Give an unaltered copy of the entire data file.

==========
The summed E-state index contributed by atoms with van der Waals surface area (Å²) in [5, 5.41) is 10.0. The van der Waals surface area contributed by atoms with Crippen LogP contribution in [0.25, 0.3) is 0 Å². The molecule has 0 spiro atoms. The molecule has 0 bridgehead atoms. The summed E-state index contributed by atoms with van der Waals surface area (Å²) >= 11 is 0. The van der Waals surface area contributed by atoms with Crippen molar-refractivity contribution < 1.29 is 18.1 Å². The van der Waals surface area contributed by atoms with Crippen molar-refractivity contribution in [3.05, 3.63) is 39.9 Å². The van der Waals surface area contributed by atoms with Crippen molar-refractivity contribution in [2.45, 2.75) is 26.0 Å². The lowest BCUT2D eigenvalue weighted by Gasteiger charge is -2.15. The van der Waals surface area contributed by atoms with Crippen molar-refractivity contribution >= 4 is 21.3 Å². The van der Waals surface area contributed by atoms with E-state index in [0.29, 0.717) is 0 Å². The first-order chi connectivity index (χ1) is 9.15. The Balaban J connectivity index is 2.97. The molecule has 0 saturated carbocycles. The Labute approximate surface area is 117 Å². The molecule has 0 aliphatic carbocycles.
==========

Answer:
The summed E-state index contributed by atoms with van der Waals surface area (Å²) in [5, 5.41) is 10.0. The van der Waals surface area contributed by atoms with Crippen LogP contribution in [0.25, 0.3) is 0 Å². The molecule has 0 spiro atoms. The molecule has 0 bridgehead atoms. The summed E-state index contributed by atoms with van der Waals surface area (Å²) >= 11 is 0. The van der Waals surface area contributed by atoms with Crippen molar-refractivity contribution < 1.29 is 18.1 Å². The van der Waals surface area contributed by atoms with Crippen molar-refractivity contribution in [3.05, 3.63) is 39.9 Å². The van der Waals surface area contributed by atoms with Crippen molar-refractivity contribution in [2.45, 2.75) is 26.0 Å². The lowest BCUT2D eigenvalue weighted by Gasteiger charge is -2.15. The van der Waals surface area contributed by atoms with Crippen molar-refractivity contribution >= 4 is 21.3 Å². The van der Waals surface area contributed by atoms with E-state index in [0.29, 0.717) is 0 Å². The first-order chi connectivity index (χ1) is 9.15. The Balaban J connectivity index is 2.97. The molecule has 0 saturated carbocycles. The Labute approximate surface area is 117 Å². The molecule has 0 aliphatic carbocycles.